Getting a slot in a top MBA college is not easy. MBA group discussion and interview play an essential role in the business school selection process. Before you appear in the personal interview, exceptional performance in the group discussion is essential.
The MBA GD comes before the interview so let us take a look at what is required of you in a group discussion and after that in the interview and how you can crack the stages like a pro.
According to the MBA teaching experts at the Carroll University online MBA program, before a GD, the first thing to do is perform a self-assessment exercise to evaluate your strengths and weaknesses. You can start by looking at your level of comfort in public speaking and ways to improve it. If speaking in front of people gives you jitters, you have a chance before the GD to perform a mock group discussion.
MBA GD involves many people, so you should have the required confidence to speak or raise issues in front of your group members.
Build your repertoire of knowledge
It is easy to build confidence if you are equipped with relevant facts and opinions on diverse business topics. The GD topic given on the D-day could be from economics, financial management, leadership or even current economic affairs.
You should have some bit of knowledge about all these topics. Even as you read on facts and opinions written by, it’s important to form your own opinion on major issues.
Go through previous years GD topics
That way, you will know the kind of topics to expect during the group discussion. In essence, MBA group discussion topics are divided into three, factual topics based on a specific concept, abstract topics to access your creativity and case-based topics seeking solutions to certain problems. Take your time and go through important topics expected in the MBA group discussion.
After the GD, your next focus is the interview; here are some important things to do when preparing for the interview.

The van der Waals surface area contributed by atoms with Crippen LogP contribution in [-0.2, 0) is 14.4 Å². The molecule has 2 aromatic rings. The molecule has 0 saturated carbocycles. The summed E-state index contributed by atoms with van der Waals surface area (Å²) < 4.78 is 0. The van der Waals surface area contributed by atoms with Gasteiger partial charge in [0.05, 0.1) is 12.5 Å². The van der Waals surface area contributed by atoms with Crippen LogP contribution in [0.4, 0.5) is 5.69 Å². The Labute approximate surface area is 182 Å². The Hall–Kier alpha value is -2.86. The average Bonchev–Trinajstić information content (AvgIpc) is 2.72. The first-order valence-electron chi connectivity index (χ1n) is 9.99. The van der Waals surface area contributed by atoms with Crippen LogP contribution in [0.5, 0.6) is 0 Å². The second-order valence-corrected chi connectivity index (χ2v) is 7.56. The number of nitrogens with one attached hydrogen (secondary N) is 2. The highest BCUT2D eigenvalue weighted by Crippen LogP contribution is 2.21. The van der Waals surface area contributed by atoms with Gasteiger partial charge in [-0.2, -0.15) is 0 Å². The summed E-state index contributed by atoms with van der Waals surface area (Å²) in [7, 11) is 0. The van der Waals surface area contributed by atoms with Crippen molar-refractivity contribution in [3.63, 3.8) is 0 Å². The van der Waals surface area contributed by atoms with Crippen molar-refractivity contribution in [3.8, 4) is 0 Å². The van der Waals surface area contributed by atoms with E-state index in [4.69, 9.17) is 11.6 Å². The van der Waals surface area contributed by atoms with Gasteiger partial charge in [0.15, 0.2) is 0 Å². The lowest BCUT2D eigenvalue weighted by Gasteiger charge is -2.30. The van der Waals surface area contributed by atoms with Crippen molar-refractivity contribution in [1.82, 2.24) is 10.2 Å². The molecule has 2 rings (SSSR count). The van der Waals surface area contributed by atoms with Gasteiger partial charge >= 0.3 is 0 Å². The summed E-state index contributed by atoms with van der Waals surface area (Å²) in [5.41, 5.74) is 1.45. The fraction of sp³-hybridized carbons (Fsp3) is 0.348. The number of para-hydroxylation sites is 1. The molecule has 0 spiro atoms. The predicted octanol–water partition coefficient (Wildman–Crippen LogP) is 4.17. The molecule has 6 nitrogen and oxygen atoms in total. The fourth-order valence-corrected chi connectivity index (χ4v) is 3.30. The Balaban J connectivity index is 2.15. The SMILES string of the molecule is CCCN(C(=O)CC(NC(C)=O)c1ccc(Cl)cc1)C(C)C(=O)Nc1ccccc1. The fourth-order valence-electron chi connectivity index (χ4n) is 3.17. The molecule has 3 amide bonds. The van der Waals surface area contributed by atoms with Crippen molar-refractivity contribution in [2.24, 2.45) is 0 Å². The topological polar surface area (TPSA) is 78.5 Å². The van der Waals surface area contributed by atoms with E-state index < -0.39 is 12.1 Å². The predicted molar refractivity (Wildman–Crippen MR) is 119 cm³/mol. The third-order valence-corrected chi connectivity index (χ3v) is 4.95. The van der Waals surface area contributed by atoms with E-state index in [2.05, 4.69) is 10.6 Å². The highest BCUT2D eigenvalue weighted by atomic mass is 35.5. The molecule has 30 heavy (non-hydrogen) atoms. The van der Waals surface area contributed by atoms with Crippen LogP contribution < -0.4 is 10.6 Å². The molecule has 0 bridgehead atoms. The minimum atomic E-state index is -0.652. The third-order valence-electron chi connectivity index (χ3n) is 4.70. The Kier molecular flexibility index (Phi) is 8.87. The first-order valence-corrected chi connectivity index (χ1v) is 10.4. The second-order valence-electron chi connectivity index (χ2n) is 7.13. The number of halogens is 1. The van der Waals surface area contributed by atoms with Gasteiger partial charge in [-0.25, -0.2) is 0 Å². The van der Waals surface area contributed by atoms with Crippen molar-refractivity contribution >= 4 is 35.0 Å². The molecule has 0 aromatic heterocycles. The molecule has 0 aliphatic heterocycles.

Understand who’s interviewing you
Your interviewer could help a current student, members of the admissions committee or even an alumnus of the school. Unlike the admission committee, students and alumni tend to screen on fit. They are interested to know whether you are the person they will want to spend the next two years with.
An alumnus of the school is likely to have more work experience and be interested in knowing your intended career path. Some schools tend to match applicants and alumni in the same industry.
Members of the admission committee are more holistic in their line of thought. They are likely to focus on your application and your intrinsic motivation to pursue your goals. Most MBA colleges will indicate the person who conducts the interview so it’s important to know who they are and their college role.
Practice thoroughly, but don’t over-rehearse
As much as you want to sound prepared during the interview, it’s not a good thing to sound scripted. Ensure that you have a general framework to answer questions touching your career goals and other situations you might have encountered. Go through the application and take note of when, why and how as you explain each transition.
It will be good to compose a few stories touching your life and career, but never force the interviewer into the conversation. Some of the common questions to expect during the interview include - Why this school? Walk me through your resume; what are your career goals? What are your strengths/weaknesses?